You will also be submitting claims electronically for the exam services you provided, so registering for the Medical Claims Electronic Data Transfer (MCEDT) is required. In order to validate an individual’s eligibility for their eye exam coverage, you must also register for Health Card Validation (HCV) services.
You’ll utilize this feature every time you see an OHIP patient. It provides you access to the Ministry’s database to know whether the individual is eligible for the eye exam, when the last service date was, whether the health card is still valid, etc. For example, if the health card is expired or if the patient’s last eye exam was less than a year ago, the call system will prompt you with an error code indicating that the patient is not eligible for OHIP services. In this situation, either the patient must renew their expired health card or wait until the eligible service date for the eye care. Otherwise, the patient can pay out of their own pocket for the eye exam.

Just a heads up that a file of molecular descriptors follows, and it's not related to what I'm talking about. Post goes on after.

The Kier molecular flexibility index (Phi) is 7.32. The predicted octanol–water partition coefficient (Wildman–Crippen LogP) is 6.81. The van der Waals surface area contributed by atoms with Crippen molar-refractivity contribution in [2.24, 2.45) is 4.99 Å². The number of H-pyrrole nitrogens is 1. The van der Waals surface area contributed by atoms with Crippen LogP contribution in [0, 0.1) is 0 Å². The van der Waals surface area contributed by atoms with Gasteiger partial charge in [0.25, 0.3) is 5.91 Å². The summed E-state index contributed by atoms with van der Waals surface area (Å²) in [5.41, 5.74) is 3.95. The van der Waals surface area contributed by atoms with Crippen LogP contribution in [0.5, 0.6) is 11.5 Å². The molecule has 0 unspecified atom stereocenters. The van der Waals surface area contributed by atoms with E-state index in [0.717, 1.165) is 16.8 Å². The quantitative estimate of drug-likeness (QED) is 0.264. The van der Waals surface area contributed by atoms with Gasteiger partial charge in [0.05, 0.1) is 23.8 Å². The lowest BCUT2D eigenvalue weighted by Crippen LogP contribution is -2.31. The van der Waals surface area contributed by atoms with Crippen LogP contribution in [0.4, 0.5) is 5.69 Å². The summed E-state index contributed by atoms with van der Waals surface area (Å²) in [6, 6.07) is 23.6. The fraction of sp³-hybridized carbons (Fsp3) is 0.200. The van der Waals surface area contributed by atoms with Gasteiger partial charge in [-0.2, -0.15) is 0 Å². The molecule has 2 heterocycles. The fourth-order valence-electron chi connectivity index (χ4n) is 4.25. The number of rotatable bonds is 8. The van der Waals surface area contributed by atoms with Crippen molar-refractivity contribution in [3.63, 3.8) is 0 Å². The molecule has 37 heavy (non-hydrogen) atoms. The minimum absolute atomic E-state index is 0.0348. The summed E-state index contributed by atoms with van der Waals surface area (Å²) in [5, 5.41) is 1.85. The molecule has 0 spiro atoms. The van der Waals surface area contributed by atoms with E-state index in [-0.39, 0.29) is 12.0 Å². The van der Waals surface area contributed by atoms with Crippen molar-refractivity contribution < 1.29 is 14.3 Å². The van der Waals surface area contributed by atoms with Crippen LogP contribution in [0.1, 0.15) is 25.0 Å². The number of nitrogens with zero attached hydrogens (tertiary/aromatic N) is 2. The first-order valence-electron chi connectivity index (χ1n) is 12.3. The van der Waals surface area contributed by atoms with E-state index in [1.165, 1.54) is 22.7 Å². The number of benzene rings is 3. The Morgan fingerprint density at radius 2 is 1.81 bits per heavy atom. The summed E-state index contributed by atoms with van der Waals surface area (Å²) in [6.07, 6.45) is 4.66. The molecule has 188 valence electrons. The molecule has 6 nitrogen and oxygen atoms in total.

Make sure to familiarize yourself with the validation process and OHIP service eligibility. Regardless of where you practice and whether you see a high prevalence of OHIP insured patients or very few, you should always register for an OHIP billing number as long as you are a practicing provider in Ontario.
Step 2: Know your OHIP patients and exam services
The best way to train yourself and your staff to avoid the chances of OHIP claim rejections is to be familiar with the OHIP codes. Based on age alone, you should know that any patient who walks through your door that is 19 years and younger or 65 years and older may be eligible for OHIP services as long as their last full eye exam was more than a year ago. Remember to check their health card for validity and eligibility as mentioned in the previous links above.